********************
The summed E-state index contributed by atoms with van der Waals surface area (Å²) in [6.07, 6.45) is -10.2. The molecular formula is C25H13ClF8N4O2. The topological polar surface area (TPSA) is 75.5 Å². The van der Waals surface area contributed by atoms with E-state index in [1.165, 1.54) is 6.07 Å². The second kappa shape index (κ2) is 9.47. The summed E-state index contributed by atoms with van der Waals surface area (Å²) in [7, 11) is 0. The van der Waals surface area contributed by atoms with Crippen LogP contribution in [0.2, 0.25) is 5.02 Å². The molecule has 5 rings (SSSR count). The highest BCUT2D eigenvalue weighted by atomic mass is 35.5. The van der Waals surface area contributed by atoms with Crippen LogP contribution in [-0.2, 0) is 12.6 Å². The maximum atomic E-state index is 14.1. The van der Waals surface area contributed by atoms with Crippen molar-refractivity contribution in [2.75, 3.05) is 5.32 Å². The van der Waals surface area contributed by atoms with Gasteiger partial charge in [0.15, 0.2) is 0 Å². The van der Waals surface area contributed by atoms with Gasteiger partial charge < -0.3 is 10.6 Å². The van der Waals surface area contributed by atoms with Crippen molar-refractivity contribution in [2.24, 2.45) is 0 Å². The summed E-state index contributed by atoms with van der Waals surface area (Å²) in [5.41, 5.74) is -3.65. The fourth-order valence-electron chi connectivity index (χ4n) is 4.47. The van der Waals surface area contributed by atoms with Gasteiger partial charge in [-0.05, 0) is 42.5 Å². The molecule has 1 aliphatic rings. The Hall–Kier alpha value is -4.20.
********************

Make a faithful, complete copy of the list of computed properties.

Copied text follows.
The summed E-state index contributed by atoms with van der Waals surface area (Å²) in [6.07, 6.45) is -10.2. The molecular formula is C25H13ClF8N4O2. The topological polar surface area (TPSA) is 75.5 Å². The van der Waals surface area contributed by atoms with E-state index in [1.165, 1.54) is 6.07 Å². The second kappa shape index (κ2) is 9.47. The summed E-state index contributed by atoms with van der Waals surface area (Å²) in [7, 11) is 0. The van der Waals surface area contributed by atoms with Crippen LogP contribution in [0.2, 0.25) is 5.02 Å². The molecule has 5 rings (SSSR count). The highest BCUT2D eigenvalue weighted by atomic mass is 35.5. The van der Waals surface area contributed by atoms with Crippen LogP contribution in [-0.2, 0) is 12.6 Å². The maximum atomic E-state index is 14.1. The van der Waals surface area contributed by atoms with Crippen molar-refractivity contribution in [2.75, 3.05) is 5.32 Å². The van der Waals surface area contributed by atoms with Gasteiger partial charge in [0.15, 0.2) is 0 Å². The van der Waals surface area contributed by atoms with Gasteiger partial charge < -0.3 is 10.6 Å². The van der Waals surface area contributed by atoms with Crippen molar-refractivity contribution in [2.24, 2.45) is 0 Å². The summed E-state index contributed by atoms with van der Waals surface area (Å²) in [5.41, 5.74) is -3.65. The fourth-order valence-electron chi connectivity index (χ4n) is 4.47. The van der Waals surface area contributed by atoms with Gasteiger partial charge in [-0.05, 0) is 42.5 Å². The molecule has 1 aliphatic rings. The Hall–Kier alpha value is -4.20.